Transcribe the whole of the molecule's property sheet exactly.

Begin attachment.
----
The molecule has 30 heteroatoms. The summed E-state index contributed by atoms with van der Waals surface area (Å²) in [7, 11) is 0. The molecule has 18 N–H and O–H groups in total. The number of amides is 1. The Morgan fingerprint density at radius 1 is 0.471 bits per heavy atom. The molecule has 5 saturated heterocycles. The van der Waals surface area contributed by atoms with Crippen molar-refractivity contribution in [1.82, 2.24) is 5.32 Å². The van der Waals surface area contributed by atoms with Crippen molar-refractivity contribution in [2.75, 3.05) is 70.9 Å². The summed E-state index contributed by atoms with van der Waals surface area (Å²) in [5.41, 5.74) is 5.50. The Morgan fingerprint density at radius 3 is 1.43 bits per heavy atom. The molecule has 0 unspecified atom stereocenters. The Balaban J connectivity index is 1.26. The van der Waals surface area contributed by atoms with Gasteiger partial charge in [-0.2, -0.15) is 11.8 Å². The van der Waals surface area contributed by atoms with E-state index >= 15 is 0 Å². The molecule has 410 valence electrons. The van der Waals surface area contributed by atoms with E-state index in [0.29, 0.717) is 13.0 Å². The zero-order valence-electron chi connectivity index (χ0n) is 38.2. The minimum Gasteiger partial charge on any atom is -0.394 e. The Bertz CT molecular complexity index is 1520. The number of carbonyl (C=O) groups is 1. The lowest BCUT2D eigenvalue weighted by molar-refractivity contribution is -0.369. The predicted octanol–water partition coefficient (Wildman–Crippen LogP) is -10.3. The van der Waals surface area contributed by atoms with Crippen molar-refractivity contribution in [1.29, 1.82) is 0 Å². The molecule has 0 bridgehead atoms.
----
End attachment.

The molecule has 30 heteroatoms. The summed E-state index contributed by atoms with van der Waals surface area (Å²) in [7, 11) is 0. The molecule has 18 N–H and O–H groups in total. The number of amides is 1. The Morgan fingerprint density at radius 1 is 0.471 bits per heavy atom. The molecule has 5 saturated heterocycles. The van der Waals surface area contributed by atoms with Crippen molar-refractivity contribution in [1.82, 2.24) is 5.32 Å². The van der Waals surface area contributed by atoms with Crippen molar-refractivity contribution in [2.75, 3.05) is 70.9 Å². The summed E-state index contributed by atoms with van der Waals surface area (Å²) in [5.41, 5.74) is 5.50. The Morgan fingerprint density at radius 3 is 1.43 bits per heavy atom. The molecule has 0 unspecified atom stereocenters. The Balaban J connectivity index is 1.26. The van der Waals surface area contributed by atoms with Gasteiger partial charge in [-0.2, -0.15) is 11.8 Å². The van der Waals surface area contributed by atoms with E-state index >= 15 is 0 Å². The molecule has 410 valence electrons. The van der Waals surface area contributed by atoms with E-state index in [0.29, 0.717) is 13.0 Å². The zero-order valence-electron chi connectivity index (χ0n) is 38.2. The minimum Gasteiger partial charge on any atom is -0.394 e. The Bertz CT molecular complexity index is 1520. The number of carbonyl (C=O) groups is 1. The lowest BCUT2D eigenvalue weighted by molar-refractivity contribution is -0.369. The predicted octanol–water partition coefficient (Wildman–Crippen LogP) is -10.3. The van der Waals surface area contributed by atoms with Crippen molar-refractivity contribution in [1.29, 1.82) is 0 Å². The molecule has 0 bridgehead atoms.